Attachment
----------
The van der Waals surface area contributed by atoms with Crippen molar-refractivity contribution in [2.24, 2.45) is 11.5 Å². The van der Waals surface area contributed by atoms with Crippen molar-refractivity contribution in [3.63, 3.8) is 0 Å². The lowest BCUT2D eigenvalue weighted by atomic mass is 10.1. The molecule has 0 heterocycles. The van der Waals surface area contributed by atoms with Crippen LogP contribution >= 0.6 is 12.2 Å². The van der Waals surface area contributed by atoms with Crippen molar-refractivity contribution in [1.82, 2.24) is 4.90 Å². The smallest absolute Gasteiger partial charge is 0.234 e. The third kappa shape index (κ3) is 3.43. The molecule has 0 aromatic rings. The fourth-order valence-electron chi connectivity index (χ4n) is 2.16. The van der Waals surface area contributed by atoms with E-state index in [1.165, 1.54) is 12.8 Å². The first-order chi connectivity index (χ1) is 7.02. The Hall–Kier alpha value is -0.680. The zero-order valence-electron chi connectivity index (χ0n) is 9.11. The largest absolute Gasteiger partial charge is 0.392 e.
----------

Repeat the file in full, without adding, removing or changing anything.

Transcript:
The van der Waals surface area contributed by atoms with Crippen molar-refractivity contribution in [2.24, 2.45) is 11.5 Å². The van der Waals surface area contributed by atoms with Crippen molar-refractivity contribution in [3.63, 3.8) is 0 Å². The lowest BCUT2D eigenvalue weighted by atomic mass is 10.1. The molecule has 0 heterocycles. The van der Waals surface area contributed by atoms with Crippen LogP contribution >= 0.6 is 12.2 Å². The van der Waals surface area contributed by atoms with Crippen molar-refractivity contribution in [1.82, 2.24) is 4.90 Å². The smallest absolute Gasteiger partial charge is 0.234 e. The third kappa shape index (κ3) is 3.43. The molecule has 0 aromatic rings. The fourth-order valence-electron chi connectivity index (χ4n) is 2.16. The van der Waals surface area contributed by atoms with E-state index in [1.165, 1.54) is 12.8 Å². The first-order chi connectivity index (χ1) is 7.02. The Hall–Kier alpha value is -0.680. The zero-order valence-electron chi connectivity index (χ0n) is 9.11. The largest absolute Gasteiger partial charge is 0.392 e.